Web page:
Why is this a bad thing? Because Product Hunt, rather like Google, works on the principle of a positive spiral. If people like your stuff, they upvote it, to other people, who might also be motivated to upvote it and in doing so share it with their friends and acquaintances. A switched-on person uses their Product Hunt profile as a catalyst to spreading the word about their world-changing idea. They tell people. They put our press releases. They shout the walls down about this momentous occasion on social media – on Twitter, in newsletters, in blogposts. It’s A Big Deal.

Because I missed my own product being featured on Product Hunt, I did not do any of that. The only nights of the year I didn’t have a quick swipe through Product Hunt  before I went to bed like a good entrepreneur, and, because the Devil has a sense of humour, that’s when it happened. So I missed it. Completely. Nobody had set the Maker profile to @GameHub_HQ, so I was never notified. I only realised when I went in to make a profile things started to go a bit…weird.

bad times

It’s difficult to know how to respond to this, emotionally. I did consider having hysterics, but I think I went into shock instead. Very cold hands that refuse to stop shaking make typing a relatively challenging activity, it turns out. The boat has been well and truly missed, and it’s my fault. The folder of “Look! We’re on the Front Page of Product Hunt!” tweets and texts and press releases I’ve held on file since the day we went live, hopefully, presumptively, will now never be used. I asked Product Hunt Support if there was anything they could do, even a screenshot. There is nothing they can do.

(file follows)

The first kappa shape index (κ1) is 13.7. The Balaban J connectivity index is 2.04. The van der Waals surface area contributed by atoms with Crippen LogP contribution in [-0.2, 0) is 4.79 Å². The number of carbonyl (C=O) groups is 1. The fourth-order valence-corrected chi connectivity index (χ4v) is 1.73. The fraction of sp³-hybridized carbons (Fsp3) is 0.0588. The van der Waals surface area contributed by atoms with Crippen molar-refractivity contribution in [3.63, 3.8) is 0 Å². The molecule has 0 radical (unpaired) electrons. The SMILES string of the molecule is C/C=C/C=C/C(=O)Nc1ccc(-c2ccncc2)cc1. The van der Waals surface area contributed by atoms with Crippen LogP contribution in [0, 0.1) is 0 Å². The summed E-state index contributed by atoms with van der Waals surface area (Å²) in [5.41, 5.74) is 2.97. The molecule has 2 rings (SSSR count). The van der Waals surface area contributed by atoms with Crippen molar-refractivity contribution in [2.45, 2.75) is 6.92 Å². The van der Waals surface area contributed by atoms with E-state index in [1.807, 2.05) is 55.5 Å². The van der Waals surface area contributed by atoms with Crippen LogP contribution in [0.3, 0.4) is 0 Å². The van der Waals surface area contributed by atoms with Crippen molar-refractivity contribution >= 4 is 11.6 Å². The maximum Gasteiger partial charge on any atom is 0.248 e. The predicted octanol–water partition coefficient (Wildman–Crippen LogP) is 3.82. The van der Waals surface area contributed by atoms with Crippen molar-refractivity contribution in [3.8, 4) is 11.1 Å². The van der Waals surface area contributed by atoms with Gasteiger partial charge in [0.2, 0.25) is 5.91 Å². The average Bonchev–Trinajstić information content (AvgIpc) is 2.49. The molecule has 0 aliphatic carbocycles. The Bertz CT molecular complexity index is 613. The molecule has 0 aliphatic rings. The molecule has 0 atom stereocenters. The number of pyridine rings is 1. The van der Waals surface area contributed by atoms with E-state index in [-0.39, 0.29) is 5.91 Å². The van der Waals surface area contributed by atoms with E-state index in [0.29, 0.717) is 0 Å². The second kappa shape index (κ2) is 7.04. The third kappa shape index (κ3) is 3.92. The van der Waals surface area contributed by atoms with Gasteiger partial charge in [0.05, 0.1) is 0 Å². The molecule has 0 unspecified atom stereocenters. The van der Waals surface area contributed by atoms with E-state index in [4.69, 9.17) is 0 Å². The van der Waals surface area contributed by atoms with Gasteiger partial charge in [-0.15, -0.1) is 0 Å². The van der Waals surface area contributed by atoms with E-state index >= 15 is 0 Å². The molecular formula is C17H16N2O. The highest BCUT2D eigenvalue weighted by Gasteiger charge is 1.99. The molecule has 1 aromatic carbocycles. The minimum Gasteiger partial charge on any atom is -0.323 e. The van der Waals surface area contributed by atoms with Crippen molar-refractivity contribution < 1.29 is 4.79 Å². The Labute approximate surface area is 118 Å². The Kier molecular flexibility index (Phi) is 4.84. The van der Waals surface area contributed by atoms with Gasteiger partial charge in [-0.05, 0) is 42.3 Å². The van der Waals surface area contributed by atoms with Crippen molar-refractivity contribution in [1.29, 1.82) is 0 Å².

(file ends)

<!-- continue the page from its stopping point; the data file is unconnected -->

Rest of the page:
Happy New Year, you loser.
Happy New Year, you loser.

It’s not all doom and gloom. GameHub *was* on the Product Hunt front page. The record of our inclusion in that illustrious club is permanent. We did it – woooo! I just feel a bit of a twit for someone failing to notice.

GameHub will continue to be on Product Hunt, and now with screenshots and a Maker profile linked to it. People will be able to find GameHub through Product Hunt, and hopefully to tell their friends and relatives about what we do, if they think they will find it useful. Though not the only one, we are in a very small club of games-related products that are not actually themselves games to make it into the Product Hunt Games feed. There, we are surrounded by wonderful games we have already featured on GameHub, and games that are soon to come. I’m super proud of that. I’m grateful to the person who submitted us (the wonderful @ozgrozer) and indebted to the people who upvoted us. But it’s hard not to feel really down about the whole affair. Maybe I’m over-reacting; maybe Product Hunt is not the be all and end all of games-tech entrepreneurship the way it has such massive impact in other sections of the start-up world. Maybe, ultimately, it doesn’t matter. I’ll never know what impact it could have had. But I wish I’d at least had a screenshot to show that we got there. Bad luck, me. Better luck next time.


So, we start 2016 with a bit of a screw-up. Onwards and upwards, eh?!